We have already discussed how the drivers can avoid traffic jams. Of course, this issue is important, however, it would be better not to solve the problem but to prevent it.
According to the report of the Department of Urban Planning at the University of California, from 8% to 74% of road traffic in the central areas of major cities consists of drivers looking for a parking space.
The report says that drivers at such large cities as San Francisco, Sydney, New York and London spend up to 14 minutes to find a parking space. Moreover, these people live in good weather conditions compared to Moscow winters.
Is there a modern solution to this dilemma? It turns out that there are a lot of solutions!
In Los Angeles, for example, city authorities have installed a number of small sensors in the streets of the most "dense" areas of the city. These road trackers have a size of a plastic cup and are built into the asphalt. They evaluate the conditions of parking space and collect data from the entire city into a single system. As the result, drivers thanks to free access to a special application find space just in a few minutes.
According to the report of the developers, city authorities repaid the installation of sensors in 3 months (!!!) after system integration. It is simple: in addition to the benefits to drivers as regard the parking problem, the information from the sensors is interesting for the authorities due to a number of other urban problems. Analysis of accurate data on urban traffic allows you to take the necessary decisions on the installation of additional parking machines, changes in road signs and markings, on air pollution issues, etc.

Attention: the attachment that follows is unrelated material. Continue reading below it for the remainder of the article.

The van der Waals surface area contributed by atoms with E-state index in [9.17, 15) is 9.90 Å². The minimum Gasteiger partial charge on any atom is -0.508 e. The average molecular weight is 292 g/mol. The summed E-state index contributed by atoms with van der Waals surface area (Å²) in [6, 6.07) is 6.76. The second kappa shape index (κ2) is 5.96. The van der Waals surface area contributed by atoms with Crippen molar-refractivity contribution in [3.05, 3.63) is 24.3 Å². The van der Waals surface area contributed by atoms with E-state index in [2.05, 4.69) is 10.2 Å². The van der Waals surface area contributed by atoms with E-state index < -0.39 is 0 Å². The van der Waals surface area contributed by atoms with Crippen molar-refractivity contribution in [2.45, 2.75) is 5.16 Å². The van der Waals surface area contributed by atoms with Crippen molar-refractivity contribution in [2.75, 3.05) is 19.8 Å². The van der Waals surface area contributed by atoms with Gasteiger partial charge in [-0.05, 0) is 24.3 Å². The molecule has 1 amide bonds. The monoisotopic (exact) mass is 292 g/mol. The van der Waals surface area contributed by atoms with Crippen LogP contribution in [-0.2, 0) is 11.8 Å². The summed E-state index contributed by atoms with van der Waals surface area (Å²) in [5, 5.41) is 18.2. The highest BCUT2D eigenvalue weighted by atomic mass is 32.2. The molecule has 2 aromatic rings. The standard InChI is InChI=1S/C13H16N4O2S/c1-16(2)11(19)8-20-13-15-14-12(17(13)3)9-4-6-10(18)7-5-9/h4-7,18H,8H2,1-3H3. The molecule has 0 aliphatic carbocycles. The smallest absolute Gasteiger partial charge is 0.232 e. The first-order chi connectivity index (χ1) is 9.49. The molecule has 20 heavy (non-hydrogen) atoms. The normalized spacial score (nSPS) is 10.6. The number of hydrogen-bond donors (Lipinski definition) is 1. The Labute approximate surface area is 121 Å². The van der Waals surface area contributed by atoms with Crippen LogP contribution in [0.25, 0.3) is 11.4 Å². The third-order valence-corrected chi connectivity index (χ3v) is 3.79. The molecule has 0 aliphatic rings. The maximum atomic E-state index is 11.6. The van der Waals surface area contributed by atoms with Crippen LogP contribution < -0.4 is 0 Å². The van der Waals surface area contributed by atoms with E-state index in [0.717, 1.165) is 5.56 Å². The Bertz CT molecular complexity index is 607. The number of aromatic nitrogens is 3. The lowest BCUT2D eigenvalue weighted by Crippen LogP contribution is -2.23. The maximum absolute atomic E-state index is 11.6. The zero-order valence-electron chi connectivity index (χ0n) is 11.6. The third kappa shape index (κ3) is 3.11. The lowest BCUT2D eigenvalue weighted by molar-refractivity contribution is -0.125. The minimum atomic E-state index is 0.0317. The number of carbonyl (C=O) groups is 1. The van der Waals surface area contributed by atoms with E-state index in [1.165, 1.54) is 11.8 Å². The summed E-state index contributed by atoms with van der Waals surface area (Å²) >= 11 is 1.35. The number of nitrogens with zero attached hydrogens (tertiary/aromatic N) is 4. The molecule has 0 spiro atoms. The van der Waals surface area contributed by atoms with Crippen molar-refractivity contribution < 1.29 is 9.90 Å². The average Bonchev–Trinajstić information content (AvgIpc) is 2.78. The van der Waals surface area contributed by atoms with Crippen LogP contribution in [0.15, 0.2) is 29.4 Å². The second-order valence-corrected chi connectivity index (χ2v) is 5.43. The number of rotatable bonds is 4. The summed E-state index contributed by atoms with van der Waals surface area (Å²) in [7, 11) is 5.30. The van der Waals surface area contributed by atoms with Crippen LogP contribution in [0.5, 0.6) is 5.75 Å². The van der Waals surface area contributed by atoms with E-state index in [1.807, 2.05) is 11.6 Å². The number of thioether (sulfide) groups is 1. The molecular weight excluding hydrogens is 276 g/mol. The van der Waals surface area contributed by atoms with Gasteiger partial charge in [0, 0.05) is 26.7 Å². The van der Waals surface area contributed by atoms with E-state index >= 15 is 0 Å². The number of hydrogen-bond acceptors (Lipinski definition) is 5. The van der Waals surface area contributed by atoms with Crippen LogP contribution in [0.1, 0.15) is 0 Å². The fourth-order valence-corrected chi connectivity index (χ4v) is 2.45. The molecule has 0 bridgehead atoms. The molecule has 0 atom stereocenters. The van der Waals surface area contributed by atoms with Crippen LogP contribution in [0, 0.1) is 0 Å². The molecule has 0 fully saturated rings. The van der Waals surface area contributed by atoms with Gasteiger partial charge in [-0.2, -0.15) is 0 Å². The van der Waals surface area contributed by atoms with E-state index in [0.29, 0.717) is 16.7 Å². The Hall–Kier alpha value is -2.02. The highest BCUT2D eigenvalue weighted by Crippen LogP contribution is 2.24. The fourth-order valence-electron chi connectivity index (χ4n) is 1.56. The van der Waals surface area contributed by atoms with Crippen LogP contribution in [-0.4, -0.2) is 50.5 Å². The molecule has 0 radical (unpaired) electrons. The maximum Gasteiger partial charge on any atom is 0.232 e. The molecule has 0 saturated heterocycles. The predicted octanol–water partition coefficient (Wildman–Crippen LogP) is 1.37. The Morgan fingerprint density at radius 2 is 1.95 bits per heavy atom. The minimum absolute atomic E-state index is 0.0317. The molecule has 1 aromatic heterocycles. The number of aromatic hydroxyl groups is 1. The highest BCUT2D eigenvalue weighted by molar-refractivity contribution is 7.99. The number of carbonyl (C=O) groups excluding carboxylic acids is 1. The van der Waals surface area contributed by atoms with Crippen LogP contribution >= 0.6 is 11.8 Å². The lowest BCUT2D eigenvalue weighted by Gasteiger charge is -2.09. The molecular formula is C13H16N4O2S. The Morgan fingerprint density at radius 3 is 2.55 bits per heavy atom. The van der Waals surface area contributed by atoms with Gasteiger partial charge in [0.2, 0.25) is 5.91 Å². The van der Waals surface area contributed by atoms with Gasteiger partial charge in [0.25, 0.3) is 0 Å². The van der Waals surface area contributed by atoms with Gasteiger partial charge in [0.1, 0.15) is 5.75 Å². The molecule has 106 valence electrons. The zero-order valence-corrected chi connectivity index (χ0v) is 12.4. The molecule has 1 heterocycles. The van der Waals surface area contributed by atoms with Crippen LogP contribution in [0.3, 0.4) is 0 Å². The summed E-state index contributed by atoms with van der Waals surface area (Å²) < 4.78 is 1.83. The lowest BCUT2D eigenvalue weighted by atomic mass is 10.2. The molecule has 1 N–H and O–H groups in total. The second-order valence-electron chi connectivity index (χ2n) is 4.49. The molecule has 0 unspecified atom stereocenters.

We have already talked about the service Waze. It is a kind of useful social network for drivers. New Yorkers have a similar crowdsourcing assistant helping them to search a free parking space.
The guys having developed this application have become the winners of competition on technological ideas of how to use the city's database, which the authorities of New York opened for commercial use.
Such megalopolises as Paris, San Francisco and Washington opened their city databases for mobile developers long ago. As a result, drivers and pedestrians in these cities have a lot of smart assistants such as Roadify, NextStop or BestParking.
Another difficult to implement, but obvious solution to the problem of traffic jams in big cities is a "smart" traffic light control system. Imagine that traffic lights could calculate the time of each colour based on their current position on a particular road section and a road system of the city as a whole.
Smart traffic lights receive commands from the unified analytical centre that on the base of data from multiple cameras throughout the city offers ready algorithms. Such system exists, for example, in Toronto:
These technologies are not a fantasy. The question is as follows: what will be the next step? It is expected that with the development of the "connected car" technology, traffic lights will not have to predict and adapt the traffic, they will be able to identify cars' route and on the basis of such data to coordinate the movement at the crossroads.
The so-called V2V communication will allow vehicles and road signs to transmit data to each other and thus avoid traffic jams and reduce accidents on the roads.